The early diagnosis of retroperitoneal abscess may offer considerable difficulty. The initial course of infection in the retroperitoneal space is surprisingly latent and symptoms are often minimal or absent. Frequently the patient comes to the doctor late in the course of the disease and, even then, the correct diagnosis may be long delayed.
This condition has been little studied in the laboratory. The only experimental work published in the American literature is that of Meyer,7 who observed that when known amounts of bacteria were injected into the retroperitoneal space of the dog, the spread of infection was associated with fewer constitutional symptoms, and with a lower mortality, compared with the result of an equal amount of bacteria injected into the peritoneal cavity. He concluded that the retroperitoneal space was better able to control and contain infection than the peritoneal sac. These experiments are not strictly comparable with the usual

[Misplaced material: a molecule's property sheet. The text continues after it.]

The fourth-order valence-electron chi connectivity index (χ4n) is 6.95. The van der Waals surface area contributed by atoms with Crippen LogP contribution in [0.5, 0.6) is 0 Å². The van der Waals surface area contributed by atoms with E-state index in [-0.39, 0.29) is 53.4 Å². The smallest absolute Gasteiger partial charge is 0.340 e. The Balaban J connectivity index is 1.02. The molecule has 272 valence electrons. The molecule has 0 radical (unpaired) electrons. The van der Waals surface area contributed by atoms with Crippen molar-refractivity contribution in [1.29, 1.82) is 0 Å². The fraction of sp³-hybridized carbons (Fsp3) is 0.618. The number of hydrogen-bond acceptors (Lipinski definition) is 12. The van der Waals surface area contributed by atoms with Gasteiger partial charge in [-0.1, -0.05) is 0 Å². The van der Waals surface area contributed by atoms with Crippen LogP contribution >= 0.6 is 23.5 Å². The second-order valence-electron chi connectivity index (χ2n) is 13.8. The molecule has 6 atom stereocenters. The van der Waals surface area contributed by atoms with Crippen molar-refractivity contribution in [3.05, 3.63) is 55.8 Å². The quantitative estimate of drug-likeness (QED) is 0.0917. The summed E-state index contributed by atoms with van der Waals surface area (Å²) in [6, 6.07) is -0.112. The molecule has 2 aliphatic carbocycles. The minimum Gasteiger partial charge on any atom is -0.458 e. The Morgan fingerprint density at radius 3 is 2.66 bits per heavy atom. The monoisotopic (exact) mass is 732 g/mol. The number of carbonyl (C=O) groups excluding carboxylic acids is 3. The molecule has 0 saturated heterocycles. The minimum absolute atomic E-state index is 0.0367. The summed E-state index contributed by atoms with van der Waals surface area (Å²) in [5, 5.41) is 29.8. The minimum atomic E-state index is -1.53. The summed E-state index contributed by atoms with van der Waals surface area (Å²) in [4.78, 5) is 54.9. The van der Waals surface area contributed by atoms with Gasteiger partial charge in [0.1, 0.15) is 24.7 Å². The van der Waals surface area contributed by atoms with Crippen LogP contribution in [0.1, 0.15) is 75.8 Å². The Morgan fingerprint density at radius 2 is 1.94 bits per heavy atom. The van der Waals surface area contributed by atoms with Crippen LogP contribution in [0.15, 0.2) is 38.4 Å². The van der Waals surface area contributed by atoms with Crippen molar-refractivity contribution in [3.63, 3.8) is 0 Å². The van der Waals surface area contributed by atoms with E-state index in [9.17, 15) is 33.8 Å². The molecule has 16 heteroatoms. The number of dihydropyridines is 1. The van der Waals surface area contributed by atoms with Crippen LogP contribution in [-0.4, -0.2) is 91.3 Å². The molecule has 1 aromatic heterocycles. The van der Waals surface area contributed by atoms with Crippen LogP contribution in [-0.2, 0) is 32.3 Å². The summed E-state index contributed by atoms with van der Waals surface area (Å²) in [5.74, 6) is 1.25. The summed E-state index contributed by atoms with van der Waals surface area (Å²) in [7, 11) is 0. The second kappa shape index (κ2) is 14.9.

DAVIGLUS GF, RUSH BF. Retroperitoneal Abscess: A Clinical Study. Arch Surg. 1961;83(2):322–328. doi:10.1001/archsurg.1961.01300140164030
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